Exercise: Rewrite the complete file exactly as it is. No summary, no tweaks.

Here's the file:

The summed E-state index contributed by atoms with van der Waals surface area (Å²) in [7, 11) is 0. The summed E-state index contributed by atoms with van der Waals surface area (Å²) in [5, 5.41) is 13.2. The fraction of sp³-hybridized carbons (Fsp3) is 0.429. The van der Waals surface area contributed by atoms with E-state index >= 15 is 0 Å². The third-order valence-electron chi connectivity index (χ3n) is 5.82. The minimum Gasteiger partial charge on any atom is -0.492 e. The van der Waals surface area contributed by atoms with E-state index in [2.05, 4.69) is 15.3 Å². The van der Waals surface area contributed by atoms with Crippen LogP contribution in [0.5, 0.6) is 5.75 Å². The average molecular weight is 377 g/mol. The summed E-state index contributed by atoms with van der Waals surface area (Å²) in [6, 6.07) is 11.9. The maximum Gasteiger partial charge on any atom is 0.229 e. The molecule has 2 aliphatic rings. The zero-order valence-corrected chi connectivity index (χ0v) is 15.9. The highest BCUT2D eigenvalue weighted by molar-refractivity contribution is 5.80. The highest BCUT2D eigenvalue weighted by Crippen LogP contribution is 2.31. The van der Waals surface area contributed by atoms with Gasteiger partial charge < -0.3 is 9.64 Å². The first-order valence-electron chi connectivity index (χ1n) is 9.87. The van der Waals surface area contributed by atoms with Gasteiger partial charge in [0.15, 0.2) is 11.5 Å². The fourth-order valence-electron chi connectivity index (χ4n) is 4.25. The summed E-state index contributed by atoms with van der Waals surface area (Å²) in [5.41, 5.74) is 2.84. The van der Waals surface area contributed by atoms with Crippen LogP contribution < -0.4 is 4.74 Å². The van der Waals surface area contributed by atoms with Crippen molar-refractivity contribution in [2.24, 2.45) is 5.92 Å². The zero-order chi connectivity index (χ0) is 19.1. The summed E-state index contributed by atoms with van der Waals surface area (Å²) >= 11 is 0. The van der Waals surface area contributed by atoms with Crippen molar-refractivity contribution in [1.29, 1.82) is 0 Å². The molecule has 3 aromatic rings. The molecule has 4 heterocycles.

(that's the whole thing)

The summed E-state index contributed by atoms with van der Waals surface area (Å²) in [7, 11) is 0. The summed E-state index contributed by atoms with van der Waals surface area (Å²) in [5, 5.41) is 13.2. The fraction of sp³-hybridized carbons (Fsp3) is 0.429. The van der Waals surface area contributed by atoms with E-state index >= 15 is 0 Å². The third-order valence-electron chi connectivity index (χ3n) is 5.82. The minimum Gasteiger partial charge on any atom is -0.492 e. The van der Waals surface area contributed by atoms with E-state index in [2.05, 4.69) is 15.3 Å². The van der Waals surface area contributed by atoms with Crippen LogP contribution in [0.5, 0.6) is 5.75 Å². The average molecular weight is 377 g/mol. The summed E-state index contributed by atoms with van der Waals surface area (Å²) in [6, 6.07) is 11.9. The maximum Gasteiger partial charge on any atom is 0.229 e. The molecule has 2 aliphatic rings. The zero-order valence-corrected chi connectivity index (χ0v) is 15.9. The highest BCUT2D eigenvalue weighted by molar-refractivity contribution is 5.80. The highest BCUT2D eigenvalue weighted by Crippen LogP contribution is 2.31. The van der Waals surface area contributed by atoms with Gasteiger partial charge < -0.3 is 9.64 Å². The first-order valence-electron chi connectivity index (χ1n) is 9.87. The van der Waals surface area contributed by atoms with Gasteiger partial charge in [0.15, 0.2) is 11.5 Å². The fourth-order valence-electron chi connectivity index (χ4n) is 4.25. The summed E-state index contributed by atoms with van der Waals surface area (Å²) in [5.41, 5.74) is 2.84. The van der Waals surface area contributed by atoms with Crippen LogP contribution < -0.4 is 4.74 Å². The van der Waals surface area contributed by atoms with Crippen molar-refractivity contribution in [2.24, 2.45) is 5.92 Å². The zero-order chi connectivity index (χ0) is 19.1. The summed E-state index contributed by atoms with van der Waals surface area (Å²) >= 11 is 0. The van der Waals surface area contributed by atoms with Crippen molar-refractivity contribution in [1.29, 1.82) is 0 Å². The molecule has 3 aromatic rings. The molecule has 4 heterocycles.